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While improving efficiency is critical for turning around the situation at power distribution companies (discoms), tariff reforms, especially, are the need of the hour. It will not be a challenge if the tariffs are revised every year in a phased manner after factoring in retail inflation. For this, the government should look at creating an environment that is less regulated or controlled to ensure private participation in franchises.
Too many wings fluttered among power sector stakeholders when the rating agency CRISIL published a report in May 2019 highlighting that the discoms' debts were to reach the pre-Ujjwal Discoms Assurance Yojana (UDAY) levels of Rs 2.64 trillion in the current fiscal. Although the unstable financial condition of the state electricity boards (SEB)s, commonly referred to as discoms, was known to all, it was hard to digest that the accumulated losses nose-dived again to the same levels within a shorter period.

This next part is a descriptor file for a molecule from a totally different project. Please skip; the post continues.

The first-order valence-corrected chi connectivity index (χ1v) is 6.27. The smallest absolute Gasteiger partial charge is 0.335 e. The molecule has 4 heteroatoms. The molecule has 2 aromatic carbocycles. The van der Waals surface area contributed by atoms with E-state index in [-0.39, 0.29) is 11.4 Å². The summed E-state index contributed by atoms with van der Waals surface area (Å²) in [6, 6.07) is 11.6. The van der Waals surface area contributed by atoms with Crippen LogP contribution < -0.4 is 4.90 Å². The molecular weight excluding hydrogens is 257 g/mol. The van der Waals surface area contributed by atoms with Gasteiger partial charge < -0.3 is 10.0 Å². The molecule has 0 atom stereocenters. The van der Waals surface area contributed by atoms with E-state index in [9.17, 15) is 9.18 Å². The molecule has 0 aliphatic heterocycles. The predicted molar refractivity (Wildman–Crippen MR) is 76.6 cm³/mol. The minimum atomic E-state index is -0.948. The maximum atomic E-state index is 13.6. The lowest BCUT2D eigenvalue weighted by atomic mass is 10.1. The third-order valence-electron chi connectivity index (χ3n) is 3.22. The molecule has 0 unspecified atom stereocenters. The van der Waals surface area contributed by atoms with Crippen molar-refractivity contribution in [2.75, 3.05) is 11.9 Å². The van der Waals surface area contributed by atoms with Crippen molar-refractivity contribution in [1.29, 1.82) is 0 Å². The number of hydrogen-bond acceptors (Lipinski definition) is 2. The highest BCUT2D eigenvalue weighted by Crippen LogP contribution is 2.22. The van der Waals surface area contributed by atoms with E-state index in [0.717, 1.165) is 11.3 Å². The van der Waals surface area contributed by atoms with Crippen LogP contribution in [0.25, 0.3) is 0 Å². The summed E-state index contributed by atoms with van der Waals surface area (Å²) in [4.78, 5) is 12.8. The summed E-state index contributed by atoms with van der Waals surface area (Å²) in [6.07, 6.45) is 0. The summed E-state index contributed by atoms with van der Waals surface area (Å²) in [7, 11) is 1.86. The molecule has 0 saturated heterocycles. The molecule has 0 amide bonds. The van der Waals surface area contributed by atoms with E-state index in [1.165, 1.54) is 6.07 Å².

UDAY is a scheme approved by the central government in 2015 aiming to help the distribution utilities for a financial turnaround and its revival. The scheme also offered a sustainable permanent solution for the perennial discom financial issues. The scheme that was structured to ensure the participation of states and discoms was at that point looked upon as the best solution. However, four years later, the skeletons which hid for some time, are again out of the closet. This time, uncovering all its failures in one go.
According to data available at praapti.in, as of August 2019, the distribution companies owed Rs 781.6 billion to the generation companies as against Rs 478.77 billion in the same period last year. This is after the 60-day grace period offered to discoms by the generators. The outstanding includes the overdue amount of 600.71 billion, which was Rs 346.01 billion in the same period in 2018.